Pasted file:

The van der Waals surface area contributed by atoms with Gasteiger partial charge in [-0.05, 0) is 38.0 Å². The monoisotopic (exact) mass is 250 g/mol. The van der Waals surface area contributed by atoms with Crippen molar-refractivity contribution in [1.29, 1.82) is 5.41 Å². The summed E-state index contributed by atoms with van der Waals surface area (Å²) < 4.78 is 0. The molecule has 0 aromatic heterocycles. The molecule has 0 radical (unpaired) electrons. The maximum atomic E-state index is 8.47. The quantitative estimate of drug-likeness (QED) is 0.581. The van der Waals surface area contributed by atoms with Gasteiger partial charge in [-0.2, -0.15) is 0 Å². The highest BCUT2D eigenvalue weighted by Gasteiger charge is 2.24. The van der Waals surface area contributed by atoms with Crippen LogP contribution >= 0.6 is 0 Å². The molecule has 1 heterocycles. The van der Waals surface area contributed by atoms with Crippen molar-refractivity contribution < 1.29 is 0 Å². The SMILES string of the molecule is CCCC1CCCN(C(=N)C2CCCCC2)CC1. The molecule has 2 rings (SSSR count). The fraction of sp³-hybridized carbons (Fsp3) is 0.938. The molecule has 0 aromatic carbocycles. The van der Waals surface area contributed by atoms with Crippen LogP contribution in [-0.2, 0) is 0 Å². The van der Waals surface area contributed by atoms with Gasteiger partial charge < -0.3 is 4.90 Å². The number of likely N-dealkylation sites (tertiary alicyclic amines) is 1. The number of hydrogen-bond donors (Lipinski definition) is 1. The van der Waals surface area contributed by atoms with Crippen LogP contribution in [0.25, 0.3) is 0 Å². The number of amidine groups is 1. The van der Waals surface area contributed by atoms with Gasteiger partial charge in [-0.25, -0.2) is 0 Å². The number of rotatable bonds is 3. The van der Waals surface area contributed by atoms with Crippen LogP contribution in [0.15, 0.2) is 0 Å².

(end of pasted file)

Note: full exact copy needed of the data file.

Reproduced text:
The van der Waals surface area contributed by atoms with Gasteiger partial charge in [-0.05, 0) is 38.0 Å². The monoisotopic (exact) mass is 250 g/mol. The van der Waals surface area contributed by atoms with Crippen molar-refractivity contribution in [1.29, 1.82) is 5.41 Å². The summed E-state index contributed by atoms with van der Waals surface area (Å²) < 4.78 is 0. The molecule has 0 aromatic heterocycles. The molecule has 0 radical (unpaired) electrons. The maximum atomic E-state index is 8.47. The quantitative estimate of drug-likeness (QED) is 0.581. The van der Waals surface area contributed by atoms with Gasteiger partial charge in [-0.2, -0.15) is 0 Å². The highest BCUT2D eigenvalue weighted by Gasteiger charge is 2.24. The van der Waals surface area contributed by atoms with Crippen LogP contribution >= 0.6 is 0 Å². The molecule has 1 heterocycles. The van der Waals surface area contributed by atoms with Crippen molar-refractivity contribution < 1.29 is 0 Å². The SMILES string of the molecule is CCCC1CCCN(C(=N)C2CCCCC2)CC1. The molecule has 2 rings (SSSR count). The fraction of sp³-hybridized carbons (Fsp3) is 0.938. The molecule has 0 aromatic carbocycles. The van der Waals surface area contributed by atoms with Crippen LogP contribution in [-0.2, 0) is 0 Å². The van der Waals surface area contributed by atoms with Gasteiger partial charge < -0.3 is 4.90 Å². The number of likely N-dealkylation sites (tertiary alicyclic amines) is 1. The number of hydrogen-bond donors (Lipinski definition) is 1. The van der Waals surface area contributed by atoms with Crippen LogP contribution in [0.25, 0.3) is 0 Å². The number of amidine groups is 1. The van der Waals surface area contributed by atoms with Gasteiger partial charge in [-0.25, -0.2) is 0 Å². The number of rotatable bonds is 3. The van der Waals surface area contributed by atoms with Crippen LogP contribution in [0.15, 0.2) is 0 Å².